You and I by O'BrotherRelease date: May 1, 2020
Normally when I write about an album, I like to break it down track by track. I like to see how all tracks are different and how they are all connected. And then I listen to everything over and over again, in different moods, in different places, in different systems. This allows me to properly soak in all the details. I feel that, in this case, no matter what I do or write, I cannot do justice to the greatness of You and I.
A few days before I wrote this review, O’Brother put the album up on Bandcamp, along with vinyl pre-orders. Both pressings (of 500 copies each) sold out in little over 24 hours. This is tremendous, especially now that the band is self-releasing and we’re living these uncertain times. It shows how passionate fans of the band are and also undeniably great their music is.
Rock, Post Hardcore, Shoegaze, Trip-Hop, Post Rock… They have fans in all genres. They’re extremely hard to describe, so I’ll just advise those not familiar with the band to go ahead and put on the album and press play.
The intro ‘You and I’ and ‘Soma’ are two wonderful introductions to the band and a great opportunity to recognise Tanner Merrit as one of the best modern rock vocalists. So much tension is released during these first two songs. They are warm, fuzzy but also haunting, dark, murky and yet a bit of light finds its way in. The more traditional rock structure and catchy choruses of ‘Halogen Eye’ – which includes the participation of singer/guitarist Simon Neil of Biffy Clyro, leads us through darker, slower and hypnotic passages of ‘Slipping’, and the doomy and dark ‘Locus’.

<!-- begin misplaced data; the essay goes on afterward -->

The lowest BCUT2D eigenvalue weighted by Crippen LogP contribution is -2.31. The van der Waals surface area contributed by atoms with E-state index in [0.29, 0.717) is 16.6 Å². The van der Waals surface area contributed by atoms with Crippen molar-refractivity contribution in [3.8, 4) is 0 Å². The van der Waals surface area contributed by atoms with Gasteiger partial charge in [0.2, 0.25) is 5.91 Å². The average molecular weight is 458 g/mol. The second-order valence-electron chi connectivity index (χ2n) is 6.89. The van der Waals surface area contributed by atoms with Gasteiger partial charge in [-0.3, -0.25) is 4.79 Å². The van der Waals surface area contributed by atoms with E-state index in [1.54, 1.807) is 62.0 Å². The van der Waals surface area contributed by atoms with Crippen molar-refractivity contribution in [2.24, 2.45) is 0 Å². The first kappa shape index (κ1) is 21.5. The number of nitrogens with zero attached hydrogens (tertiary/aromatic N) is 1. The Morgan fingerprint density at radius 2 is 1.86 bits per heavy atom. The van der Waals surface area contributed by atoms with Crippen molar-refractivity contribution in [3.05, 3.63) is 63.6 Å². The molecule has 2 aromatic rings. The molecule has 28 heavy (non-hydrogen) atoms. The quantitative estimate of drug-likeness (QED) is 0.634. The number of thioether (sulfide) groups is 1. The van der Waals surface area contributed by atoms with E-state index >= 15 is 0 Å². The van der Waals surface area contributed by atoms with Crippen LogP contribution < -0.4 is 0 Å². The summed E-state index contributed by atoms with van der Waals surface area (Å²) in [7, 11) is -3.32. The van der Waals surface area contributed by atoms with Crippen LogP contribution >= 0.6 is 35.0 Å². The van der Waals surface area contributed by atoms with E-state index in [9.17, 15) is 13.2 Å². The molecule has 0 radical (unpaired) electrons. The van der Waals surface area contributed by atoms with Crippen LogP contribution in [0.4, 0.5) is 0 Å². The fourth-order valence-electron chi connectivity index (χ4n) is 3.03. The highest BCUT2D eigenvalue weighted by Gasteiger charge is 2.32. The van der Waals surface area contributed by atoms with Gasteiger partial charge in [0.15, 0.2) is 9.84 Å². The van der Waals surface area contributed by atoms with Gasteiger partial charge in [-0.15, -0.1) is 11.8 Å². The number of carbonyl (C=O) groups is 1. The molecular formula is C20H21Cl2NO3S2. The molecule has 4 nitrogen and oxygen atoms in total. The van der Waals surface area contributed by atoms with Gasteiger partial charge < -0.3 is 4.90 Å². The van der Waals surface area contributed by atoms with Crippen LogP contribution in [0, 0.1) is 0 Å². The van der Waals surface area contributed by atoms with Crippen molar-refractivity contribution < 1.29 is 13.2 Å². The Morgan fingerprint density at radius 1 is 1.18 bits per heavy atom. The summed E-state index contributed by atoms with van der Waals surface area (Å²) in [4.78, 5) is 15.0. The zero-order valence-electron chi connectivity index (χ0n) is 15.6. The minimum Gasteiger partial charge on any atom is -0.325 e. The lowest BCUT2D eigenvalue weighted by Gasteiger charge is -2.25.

‘Only Other’ packs copious amounts of emotions into an acoustic guitar and a vocal melody. ‘Killing Spree’ is also driven by such vocal melodies. Its dark, moody and somewhat twisted vibe somewhat resembles Massive Attack. “Drink my madness if you want to drown” has to be my favorite line on the record. ‘Black Tide’ includes your typical O’Brother heavy guitars, hypnotic melodies and perhaps could have fit on their previous release Endless Light.
The last four tracks of You and I continue painting a dark picture with the delicate and sad ‘What We’ve Lost’, with its Radiohead vibes and twisted ending; rain and thunder preceded by stripped down, somber tones and build-up on ‘Spill On The Carpet’; and finally ‘Leave Me Out’, a brilliant vocal display which is layered over an extremely dark and heavy melody before the beautiful and solemn piano and vocal outro.
One thing You and I accomplishes better than any of their previous releases is the focus on atmosphere and sparsity. Another would be the way they fine-tuned the balance of simpler structured songs where the vocal melodies lead the way with the heavier and doomier ones. They’ve expanded their sound into something more wholesome and meaningful.
I love this new direction. It takes several steps into the future. I knew O’Brother could do no wrong but this greatly exceeded my expectations. It is a beautifully haunting and dark album that perfectly suits the times we are living. “Human music” was a term I heard during Caspian’s last documentary. I think it describes O’Brother perfectly.